Protein-Folding and Aggregation

The study of amyloid structure and growth has been motivated by their implication in many human diseases. There are more than 20 diseases associated with excessive deposits of amyloid plaques in the affected tissue or organ including Alzheimer's disease (AD), Parkinson's disease (PD), type II diabetes, and spongiform encephalopathies. 

In these disease states, proteins that are normally soluble undergo aggregation to form various intermediates and amyloidogenic species. These species subsequently assemble to generate insoluble fibrils that accumulate in the affected tissues or organs. A detailed understanding of amyloid growth mechanisms will allow new approaches to the prevention of amyloid formation and better diagnostics for early detection of amyloidogenic diseases. 

A molecular-level mechanism of how the different amyloid species interconvert is the goal of this project. There are many species of amyloid particles present physiologically. Our single molecule studies aim to classify the species involved in amyloid formation according to size, shape, kinetic reactivity, and monomer 2° and 3° structural information. A molecular-level mechanism of amyloid growth must include details as to when the protein misfold occurs and how it is influenced by the dynamics of protein structure. To determine the physical interactions and structural changes involved in the amyloid assembly mechanism, we study effect of environmental variables such as temperature, pH, helix promoting solvents, denaturants, and reducing agents. The environmental effect on aggregation is expected to be species-dependent reflecting a possible hierarchy of structural interactions.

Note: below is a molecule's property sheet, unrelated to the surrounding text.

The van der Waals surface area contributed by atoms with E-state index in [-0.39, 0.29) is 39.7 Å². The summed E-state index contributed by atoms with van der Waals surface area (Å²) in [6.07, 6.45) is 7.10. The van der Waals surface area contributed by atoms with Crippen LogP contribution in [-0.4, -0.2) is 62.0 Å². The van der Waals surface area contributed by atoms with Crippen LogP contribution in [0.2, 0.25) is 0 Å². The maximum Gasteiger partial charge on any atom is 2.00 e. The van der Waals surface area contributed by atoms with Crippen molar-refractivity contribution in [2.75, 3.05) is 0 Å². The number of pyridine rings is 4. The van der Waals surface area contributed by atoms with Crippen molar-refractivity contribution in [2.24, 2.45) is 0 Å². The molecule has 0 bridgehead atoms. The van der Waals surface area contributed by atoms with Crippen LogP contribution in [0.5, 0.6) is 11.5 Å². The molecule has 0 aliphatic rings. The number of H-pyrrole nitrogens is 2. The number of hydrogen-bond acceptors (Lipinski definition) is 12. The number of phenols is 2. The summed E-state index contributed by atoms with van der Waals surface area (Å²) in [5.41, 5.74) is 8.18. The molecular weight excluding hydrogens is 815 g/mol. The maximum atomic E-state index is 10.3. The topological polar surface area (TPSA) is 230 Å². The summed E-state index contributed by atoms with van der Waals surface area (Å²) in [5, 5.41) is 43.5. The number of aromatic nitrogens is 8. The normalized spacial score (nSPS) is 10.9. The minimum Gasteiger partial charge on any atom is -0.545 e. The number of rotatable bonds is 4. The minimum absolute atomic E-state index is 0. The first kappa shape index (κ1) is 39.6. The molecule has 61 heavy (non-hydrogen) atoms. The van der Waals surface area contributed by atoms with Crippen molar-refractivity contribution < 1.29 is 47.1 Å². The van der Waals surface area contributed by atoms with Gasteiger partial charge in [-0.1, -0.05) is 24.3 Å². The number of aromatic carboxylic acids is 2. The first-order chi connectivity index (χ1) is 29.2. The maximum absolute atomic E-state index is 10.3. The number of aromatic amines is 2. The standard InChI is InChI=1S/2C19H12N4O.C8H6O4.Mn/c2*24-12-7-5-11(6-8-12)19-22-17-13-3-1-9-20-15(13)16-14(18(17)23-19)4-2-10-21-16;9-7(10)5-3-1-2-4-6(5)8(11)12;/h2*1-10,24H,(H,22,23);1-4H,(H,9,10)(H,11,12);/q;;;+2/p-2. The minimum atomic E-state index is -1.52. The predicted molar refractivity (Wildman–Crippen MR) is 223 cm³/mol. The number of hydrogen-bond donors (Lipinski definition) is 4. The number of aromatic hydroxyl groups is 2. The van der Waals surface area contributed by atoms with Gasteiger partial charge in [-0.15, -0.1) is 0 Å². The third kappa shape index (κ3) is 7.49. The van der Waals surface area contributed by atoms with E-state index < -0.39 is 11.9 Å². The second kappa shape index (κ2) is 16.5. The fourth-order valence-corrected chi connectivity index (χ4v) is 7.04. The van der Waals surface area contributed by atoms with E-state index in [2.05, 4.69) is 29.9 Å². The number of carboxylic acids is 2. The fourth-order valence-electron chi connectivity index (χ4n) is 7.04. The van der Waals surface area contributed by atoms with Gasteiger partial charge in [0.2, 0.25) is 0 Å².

Recently the Talaga Lab has found that the initiation of amyloidogenic aggregation in alpha-synuclein occurs at hydrophobic interfaces and does not occur in their absence. The data is consistent with the initial dimerization being the step activated by association of alpha-synuclein with the hydrophobic interface. Given the association of alpha-synuclein amyloidogenesis with the progression of Parkinson's Disease, the Talaga Lab is seeking to continue these studies to determine what conditions, if any, can induce amyloid formation in the absence of hydrophobic interfaces. The Talaga Lab is also investigating the nature of the association of alpha-synuclein with the interface to determine the relevant sequence and condition determinants on the heterogeneous initiation process.